News FocusInertial Confinement Fusion

Fusion Power's Road Not Yet Taken

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Science  28 Oct 2011:
Vol. 334, Issue 6055, pp. 445-448
DOI: 10.1126/science.334.6055.445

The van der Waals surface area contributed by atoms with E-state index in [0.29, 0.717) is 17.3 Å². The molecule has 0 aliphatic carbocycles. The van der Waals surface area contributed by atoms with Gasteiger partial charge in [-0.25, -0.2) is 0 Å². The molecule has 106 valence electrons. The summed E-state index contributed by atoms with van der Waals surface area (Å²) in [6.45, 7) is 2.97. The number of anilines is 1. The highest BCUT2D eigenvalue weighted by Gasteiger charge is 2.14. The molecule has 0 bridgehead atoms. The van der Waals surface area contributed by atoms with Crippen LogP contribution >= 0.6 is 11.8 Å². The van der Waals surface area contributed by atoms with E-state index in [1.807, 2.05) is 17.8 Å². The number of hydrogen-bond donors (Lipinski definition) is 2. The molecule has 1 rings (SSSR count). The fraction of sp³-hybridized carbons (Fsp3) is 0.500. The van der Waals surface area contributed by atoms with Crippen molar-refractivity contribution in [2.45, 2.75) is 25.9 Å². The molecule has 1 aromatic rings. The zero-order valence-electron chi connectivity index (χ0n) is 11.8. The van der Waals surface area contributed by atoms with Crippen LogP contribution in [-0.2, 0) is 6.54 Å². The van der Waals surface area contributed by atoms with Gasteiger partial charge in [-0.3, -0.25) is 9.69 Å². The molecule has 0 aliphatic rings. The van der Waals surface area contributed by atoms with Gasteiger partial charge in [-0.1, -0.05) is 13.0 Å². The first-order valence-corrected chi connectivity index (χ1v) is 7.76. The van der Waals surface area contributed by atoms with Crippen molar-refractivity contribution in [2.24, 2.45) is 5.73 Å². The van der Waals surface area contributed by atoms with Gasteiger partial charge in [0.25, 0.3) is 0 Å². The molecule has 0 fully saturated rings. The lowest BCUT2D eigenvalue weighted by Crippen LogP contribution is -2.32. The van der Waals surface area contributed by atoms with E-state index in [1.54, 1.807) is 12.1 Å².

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Fusion energy researchers in the United States involved in inertial confinement fusion (ICF), crushing pellets of fuel to cause small explosions, have been the poor relations compared with their colleagues in magnetic confinement fusion, who aim to confine much larger and less dense plasma using powerful magnets. Magnetic fusion researchers have pinned their hopes on ITER, a huge international reactor currently being built in France, which aims to prove the feasibility of magnetic fusion energy. But with the twin threats of climate change and declining oil stocks, interest in alternative sources of energy is growing. So ICF researchers across the country have been drawing up plans for research that would be needed to take their techniques out of the lab and into prototype power plants. The question for ICF researchers is: Could ICF become a genuine contender capable of putting electricity in the grid before ITER and its successors do?